There were no major differences in the expenditure patterns of SNAP and non-SNAP households, no matter how the data were categorized.
The top 10 summary categories and the top 7 commodities by expenditure were the same for SNAP and non-SNAP households, although ranked in slightly different orders.
Less healthy food items were common purchases for both SNAP and non-SNAP households. Sweetened beverages, prepared desserts, and salty snacks were among the top 10 summary categories for both groups. Expenditures were greater for sweetened beverages compared to all milk for both groups, as well.
Later, the report adds these bullet points to its summary:
Overall, there were few differences between SNAP and non-SNAP household expenditures by USDA Food Pattern categories. Expenditure shares for each of the USDA Food Pattern categories… varied by no more than 3 cents per dollar when comparing SNAP and non-SNAP households.
Protein foods represented the largest expenditure share for both household types, while proportionally more was spent on fruits and vegetables than on solid fats and added sugars, grains or dairy.
No fair reading of this report can support the Times’ portrayal. Even the central fact O’Connor builds the article around — the claim that soda makes up 10 percent of SNAP household purchases — seems to have been ginned up.
Introduction to the AUMF and it's control over our foreign policy - Radi...
Listening to: The AUMF and it's control over our foreign policy - RadioLab - 60 Words
House Oversight Committee ‘Looking Into’ Clinton Impeachment
Reports have emerged that the House Oversight Committee have acknowledged that measures are in place for the impeachment of Hillary Clinton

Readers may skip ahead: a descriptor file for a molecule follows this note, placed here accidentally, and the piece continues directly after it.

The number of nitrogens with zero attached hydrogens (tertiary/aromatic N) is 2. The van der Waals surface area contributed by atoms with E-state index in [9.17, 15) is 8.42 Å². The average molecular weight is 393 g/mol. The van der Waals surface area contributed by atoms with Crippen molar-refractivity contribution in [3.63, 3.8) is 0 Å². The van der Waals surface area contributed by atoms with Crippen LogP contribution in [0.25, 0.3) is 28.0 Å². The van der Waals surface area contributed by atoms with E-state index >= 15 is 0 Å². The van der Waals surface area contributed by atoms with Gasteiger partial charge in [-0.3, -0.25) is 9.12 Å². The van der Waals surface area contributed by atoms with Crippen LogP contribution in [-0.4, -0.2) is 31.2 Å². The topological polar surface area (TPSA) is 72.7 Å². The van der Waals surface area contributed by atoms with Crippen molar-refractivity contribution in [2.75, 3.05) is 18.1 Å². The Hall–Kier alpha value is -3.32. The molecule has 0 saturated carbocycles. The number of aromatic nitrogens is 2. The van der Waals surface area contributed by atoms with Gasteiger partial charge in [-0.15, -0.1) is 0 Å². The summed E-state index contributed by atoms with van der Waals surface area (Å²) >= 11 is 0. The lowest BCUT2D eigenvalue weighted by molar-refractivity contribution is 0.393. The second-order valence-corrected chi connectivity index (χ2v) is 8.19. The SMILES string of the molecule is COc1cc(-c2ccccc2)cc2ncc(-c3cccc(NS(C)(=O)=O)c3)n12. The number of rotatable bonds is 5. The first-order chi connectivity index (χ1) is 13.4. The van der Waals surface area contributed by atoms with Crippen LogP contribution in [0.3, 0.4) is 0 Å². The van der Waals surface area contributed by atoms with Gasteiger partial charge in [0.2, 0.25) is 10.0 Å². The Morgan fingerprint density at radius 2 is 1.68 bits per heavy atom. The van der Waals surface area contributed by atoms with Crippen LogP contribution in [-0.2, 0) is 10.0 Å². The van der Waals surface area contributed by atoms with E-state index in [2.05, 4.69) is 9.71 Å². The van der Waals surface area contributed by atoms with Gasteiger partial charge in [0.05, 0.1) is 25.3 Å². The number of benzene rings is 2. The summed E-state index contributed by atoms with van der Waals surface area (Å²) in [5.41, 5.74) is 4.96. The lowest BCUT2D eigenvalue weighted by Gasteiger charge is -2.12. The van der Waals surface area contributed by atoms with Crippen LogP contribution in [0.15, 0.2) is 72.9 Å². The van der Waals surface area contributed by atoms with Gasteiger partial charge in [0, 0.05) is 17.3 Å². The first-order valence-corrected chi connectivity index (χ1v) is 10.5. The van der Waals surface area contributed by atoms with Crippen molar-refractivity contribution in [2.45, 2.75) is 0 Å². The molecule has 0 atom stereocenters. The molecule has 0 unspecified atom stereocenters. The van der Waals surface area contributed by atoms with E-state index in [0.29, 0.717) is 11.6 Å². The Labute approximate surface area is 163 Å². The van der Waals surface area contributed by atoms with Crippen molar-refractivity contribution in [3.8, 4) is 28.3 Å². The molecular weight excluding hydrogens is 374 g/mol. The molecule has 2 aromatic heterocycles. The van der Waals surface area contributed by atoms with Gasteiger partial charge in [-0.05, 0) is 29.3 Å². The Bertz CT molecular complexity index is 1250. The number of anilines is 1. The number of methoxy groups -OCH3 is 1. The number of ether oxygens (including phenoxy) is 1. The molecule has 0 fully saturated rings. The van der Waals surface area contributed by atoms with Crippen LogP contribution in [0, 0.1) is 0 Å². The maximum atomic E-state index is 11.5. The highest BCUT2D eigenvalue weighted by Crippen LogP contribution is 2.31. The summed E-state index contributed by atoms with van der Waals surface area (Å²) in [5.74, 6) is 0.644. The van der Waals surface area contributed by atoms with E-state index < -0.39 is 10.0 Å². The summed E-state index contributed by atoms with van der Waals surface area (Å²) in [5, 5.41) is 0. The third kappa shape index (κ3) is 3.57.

#835 Speak up on the future of the Internet (Net Neutrality)
Listening to: Speak up on the future of the Internet (Net Neutrality)
#834 Somewhere between anarchy and tyranny (Health Care)
Listening to: Somewhere between anarchy and tyranny (Health Care)
Eric Cantor’s Opponent Beat Him By Calling Out GOP Corruption |
“All of the investment banks, up in New York and D.C., they should have gone to jail.” That isn't a quote from an Occupy Wall Street protest
#833 Objectified, harassed, abused, killed (Misogyny)
Listening to: Objectified, harassed, abused, killed (Misogyny)
#832 It costs money to either save or destroy the world (Climate)
Listening to: It costs money to either save or destroy the world (Climate)
#828 Bad in principle and in practice (Death Penalty)
Listening to: Bad in principle and in practice (Death Penalty)
Jim Demint's Delusional Slave History - @twibnation
Listening to: Jim Demints Delusional Slave History - @twibnation
Influence Of Internet On Sex Workers - @fakedansavage
Listening to: Influence Of Internet On Sex Workers - @fakedansavage
#825 This might be the solution (Money in politics)
Listening to: This might be the solution (Money in politics)
#823 It makes moral and economic sense (Minimum Wage)
Listening to: It makes moral and economic sense (Minimum Wage)